Israeli soldier inquires about freezing sperm ‘in case I don’t come back’

Last month, the Knesset advanced legislation that would allow the families of fallen soldiers to harvest sperm from fallen soldiers within 72 hours of death.

By David Hellerman, World Israel News

Israeli security personnel have been working on an especially high level of alert dealing with Palestinian threats during the Islamic month of Ramadan and operating in the Jenin area.

The prospect of being at the forefront of clashes and arrest raids prompted one soldier from an elite IDF unit to ask about freezing his sperm “in case I don’t come back,” Israel Hayom reported.

The soldier’s name and unit could not be released for security reasons. But according to Israel Hayom, he reached out to Rabbi Baruch Efrati, a religious Zionist rabbi who heads the organization Derech Emunah.

Last month, the Knesset advanced legislation that would allow the families of fallen soldiers to harvest sperm from fallen soldiers within 72 hours of death and task the IDF with managing a registry of consenting soldiers.

The legislation also outlines the guidelines and restrictions on who can use the sperm. It also specifies that the children born from this arrangement would not be eligible for benefits ordinarily provided to the orphans of fallen soldiers.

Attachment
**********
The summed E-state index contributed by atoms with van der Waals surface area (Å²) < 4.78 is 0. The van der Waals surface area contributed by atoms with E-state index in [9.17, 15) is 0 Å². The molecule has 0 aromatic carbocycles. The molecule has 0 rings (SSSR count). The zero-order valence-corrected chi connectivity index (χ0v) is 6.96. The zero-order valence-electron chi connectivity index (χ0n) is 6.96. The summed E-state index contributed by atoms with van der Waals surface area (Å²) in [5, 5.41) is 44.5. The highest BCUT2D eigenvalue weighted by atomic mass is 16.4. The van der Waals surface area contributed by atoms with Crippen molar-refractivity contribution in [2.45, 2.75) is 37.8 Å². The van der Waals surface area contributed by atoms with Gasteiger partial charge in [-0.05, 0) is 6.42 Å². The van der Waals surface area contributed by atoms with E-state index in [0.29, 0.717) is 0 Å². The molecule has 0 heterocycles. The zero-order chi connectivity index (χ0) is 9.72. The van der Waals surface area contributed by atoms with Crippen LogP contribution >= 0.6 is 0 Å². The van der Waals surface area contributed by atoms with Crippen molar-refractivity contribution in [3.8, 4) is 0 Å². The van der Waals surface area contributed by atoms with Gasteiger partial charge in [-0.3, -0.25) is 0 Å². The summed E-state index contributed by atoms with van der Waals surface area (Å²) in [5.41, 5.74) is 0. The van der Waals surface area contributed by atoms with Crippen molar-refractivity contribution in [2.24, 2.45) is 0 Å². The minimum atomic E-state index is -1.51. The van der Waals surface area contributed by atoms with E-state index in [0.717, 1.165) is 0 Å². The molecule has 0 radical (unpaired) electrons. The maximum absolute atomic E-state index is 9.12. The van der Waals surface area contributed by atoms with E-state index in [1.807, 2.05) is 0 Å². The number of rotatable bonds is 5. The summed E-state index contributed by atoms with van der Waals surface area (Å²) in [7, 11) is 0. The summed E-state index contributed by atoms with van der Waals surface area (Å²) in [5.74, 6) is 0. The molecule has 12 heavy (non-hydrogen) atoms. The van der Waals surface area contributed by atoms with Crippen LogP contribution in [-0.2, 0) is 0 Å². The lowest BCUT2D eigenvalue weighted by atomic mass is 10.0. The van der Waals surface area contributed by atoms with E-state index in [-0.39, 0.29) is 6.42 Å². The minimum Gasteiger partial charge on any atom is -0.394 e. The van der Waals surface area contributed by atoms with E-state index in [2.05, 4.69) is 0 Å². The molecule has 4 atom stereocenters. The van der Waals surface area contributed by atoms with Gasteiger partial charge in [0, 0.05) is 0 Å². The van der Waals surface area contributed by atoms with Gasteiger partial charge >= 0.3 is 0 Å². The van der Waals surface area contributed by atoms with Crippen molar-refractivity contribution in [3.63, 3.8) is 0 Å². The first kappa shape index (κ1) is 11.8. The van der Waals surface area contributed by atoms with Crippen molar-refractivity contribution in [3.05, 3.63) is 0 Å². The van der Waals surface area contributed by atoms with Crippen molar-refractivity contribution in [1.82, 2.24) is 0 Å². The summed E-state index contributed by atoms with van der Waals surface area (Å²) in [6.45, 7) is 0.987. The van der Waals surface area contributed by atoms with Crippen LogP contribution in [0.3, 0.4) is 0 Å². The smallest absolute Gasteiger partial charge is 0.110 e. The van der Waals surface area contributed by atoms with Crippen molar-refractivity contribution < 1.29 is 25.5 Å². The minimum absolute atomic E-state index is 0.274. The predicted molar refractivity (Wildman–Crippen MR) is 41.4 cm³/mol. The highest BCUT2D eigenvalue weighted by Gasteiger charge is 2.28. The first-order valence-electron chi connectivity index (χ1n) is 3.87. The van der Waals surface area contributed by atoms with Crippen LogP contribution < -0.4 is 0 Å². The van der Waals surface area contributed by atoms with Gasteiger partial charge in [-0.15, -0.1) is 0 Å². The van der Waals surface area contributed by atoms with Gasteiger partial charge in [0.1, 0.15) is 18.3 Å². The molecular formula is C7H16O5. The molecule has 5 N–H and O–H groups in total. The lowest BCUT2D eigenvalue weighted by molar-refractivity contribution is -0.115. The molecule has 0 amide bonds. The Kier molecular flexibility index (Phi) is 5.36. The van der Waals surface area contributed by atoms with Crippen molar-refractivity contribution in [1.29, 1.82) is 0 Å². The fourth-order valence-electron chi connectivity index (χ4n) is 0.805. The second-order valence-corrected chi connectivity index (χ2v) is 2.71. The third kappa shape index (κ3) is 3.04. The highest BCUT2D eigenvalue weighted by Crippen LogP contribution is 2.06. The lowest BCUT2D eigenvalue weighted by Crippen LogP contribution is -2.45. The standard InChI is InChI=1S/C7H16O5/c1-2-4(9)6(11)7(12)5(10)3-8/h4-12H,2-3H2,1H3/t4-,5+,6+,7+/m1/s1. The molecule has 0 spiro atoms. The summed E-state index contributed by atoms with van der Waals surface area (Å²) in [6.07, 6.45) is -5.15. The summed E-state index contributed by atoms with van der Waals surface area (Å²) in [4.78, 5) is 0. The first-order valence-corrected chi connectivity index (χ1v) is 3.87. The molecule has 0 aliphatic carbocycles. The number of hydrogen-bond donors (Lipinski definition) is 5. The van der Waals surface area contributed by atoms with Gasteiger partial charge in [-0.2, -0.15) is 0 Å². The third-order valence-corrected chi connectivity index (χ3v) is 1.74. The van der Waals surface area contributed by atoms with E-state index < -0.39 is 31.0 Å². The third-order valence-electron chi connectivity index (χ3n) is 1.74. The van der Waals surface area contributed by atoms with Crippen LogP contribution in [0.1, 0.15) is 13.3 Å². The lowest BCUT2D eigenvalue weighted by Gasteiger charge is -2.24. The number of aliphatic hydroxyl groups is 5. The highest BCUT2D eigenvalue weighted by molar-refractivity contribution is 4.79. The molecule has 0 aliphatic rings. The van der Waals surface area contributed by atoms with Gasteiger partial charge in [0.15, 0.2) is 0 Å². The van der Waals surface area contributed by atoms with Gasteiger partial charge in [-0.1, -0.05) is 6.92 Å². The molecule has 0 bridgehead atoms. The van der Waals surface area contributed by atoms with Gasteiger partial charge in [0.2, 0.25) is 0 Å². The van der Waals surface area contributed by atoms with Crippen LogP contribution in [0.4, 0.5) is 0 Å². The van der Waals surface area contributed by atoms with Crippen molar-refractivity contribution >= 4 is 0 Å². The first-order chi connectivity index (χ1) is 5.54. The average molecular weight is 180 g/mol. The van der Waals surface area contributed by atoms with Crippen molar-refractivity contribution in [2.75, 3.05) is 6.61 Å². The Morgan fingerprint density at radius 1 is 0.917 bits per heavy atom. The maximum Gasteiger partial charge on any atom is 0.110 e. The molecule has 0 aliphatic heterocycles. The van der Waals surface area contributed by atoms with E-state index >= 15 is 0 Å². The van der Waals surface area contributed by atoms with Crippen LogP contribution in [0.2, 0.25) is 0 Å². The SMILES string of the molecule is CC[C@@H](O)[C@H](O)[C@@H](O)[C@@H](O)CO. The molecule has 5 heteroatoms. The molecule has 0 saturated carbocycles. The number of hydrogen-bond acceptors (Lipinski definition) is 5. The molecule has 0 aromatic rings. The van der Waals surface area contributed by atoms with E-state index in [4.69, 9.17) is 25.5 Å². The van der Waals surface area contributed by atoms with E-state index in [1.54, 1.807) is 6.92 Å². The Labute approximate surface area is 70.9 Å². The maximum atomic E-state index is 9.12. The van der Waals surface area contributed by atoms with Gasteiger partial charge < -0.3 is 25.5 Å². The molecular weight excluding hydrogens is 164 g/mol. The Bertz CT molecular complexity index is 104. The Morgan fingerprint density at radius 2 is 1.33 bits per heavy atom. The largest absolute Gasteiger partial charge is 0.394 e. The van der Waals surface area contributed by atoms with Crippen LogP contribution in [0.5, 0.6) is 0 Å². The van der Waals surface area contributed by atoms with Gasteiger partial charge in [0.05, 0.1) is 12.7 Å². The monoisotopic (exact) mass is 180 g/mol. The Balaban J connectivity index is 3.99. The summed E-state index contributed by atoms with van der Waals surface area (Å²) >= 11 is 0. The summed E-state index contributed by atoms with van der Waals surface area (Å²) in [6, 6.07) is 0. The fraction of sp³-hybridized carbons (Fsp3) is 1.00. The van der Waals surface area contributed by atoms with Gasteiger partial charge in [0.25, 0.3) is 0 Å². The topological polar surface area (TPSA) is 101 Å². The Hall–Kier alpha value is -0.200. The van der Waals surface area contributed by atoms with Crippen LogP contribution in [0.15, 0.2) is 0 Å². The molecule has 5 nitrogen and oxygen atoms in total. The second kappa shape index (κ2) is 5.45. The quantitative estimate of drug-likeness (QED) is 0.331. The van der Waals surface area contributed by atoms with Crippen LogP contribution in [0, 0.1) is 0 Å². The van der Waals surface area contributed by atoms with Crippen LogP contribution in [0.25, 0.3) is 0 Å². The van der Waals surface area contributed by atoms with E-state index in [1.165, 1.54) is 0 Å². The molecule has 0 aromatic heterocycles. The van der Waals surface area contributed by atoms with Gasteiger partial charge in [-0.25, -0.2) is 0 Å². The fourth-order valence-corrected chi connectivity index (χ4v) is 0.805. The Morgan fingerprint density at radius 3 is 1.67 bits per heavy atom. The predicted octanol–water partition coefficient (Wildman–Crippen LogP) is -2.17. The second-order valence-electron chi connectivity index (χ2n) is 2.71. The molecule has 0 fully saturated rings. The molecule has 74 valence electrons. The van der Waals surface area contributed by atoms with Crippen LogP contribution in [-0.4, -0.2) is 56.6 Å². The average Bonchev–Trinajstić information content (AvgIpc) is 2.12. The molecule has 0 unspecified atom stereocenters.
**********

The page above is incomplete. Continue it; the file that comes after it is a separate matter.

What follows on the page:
Sperm frozen at very low temperatures in liquid nitrogen can be preserved for years before being thawed and used to fertilize an egg in vitro or through artificial insemination.

The soldier who contacted Rabbi Efrati wrote that he is married and that his unit is being deployed to Judea and Samaria. The date was redacted from Israel Hayom.

“On … my wife is supposed to go to the mikveh, and it doesn’t look like I’ll get leave. Should I freeze my sperm (in case, God forbid…)” the soldier asked.

Rabbi Efrati offered encouragement to the soldier and told him it wasn’t necessary, adding that freezing sperm ahead of time would be be bad for morale.

“God will protect you as you go and return. You have the privilege of fighting for the people of Israel and the Land of Israel,” Rabbi Efrati responded.

“Don’t freeze your sperm. We cannot assume that you will be wounded in battle, heaven forbid, and thereby hurt your morale,” Efrati assured the soldier.

“This is one of the reasons why, when the state was first founded, [religious Zionist] Rabbi Shlomo Goren cancelled the military tradition from the House of David of [soldiers] granting decrees of divorce to their wives prior to going to war.

“There were some who disagreed because of the fear of a woman being unable to marry if the husbands were to disappear [and not be confirmed dead], but there is certainly no need to freeze sperm in advance,” Efrati said.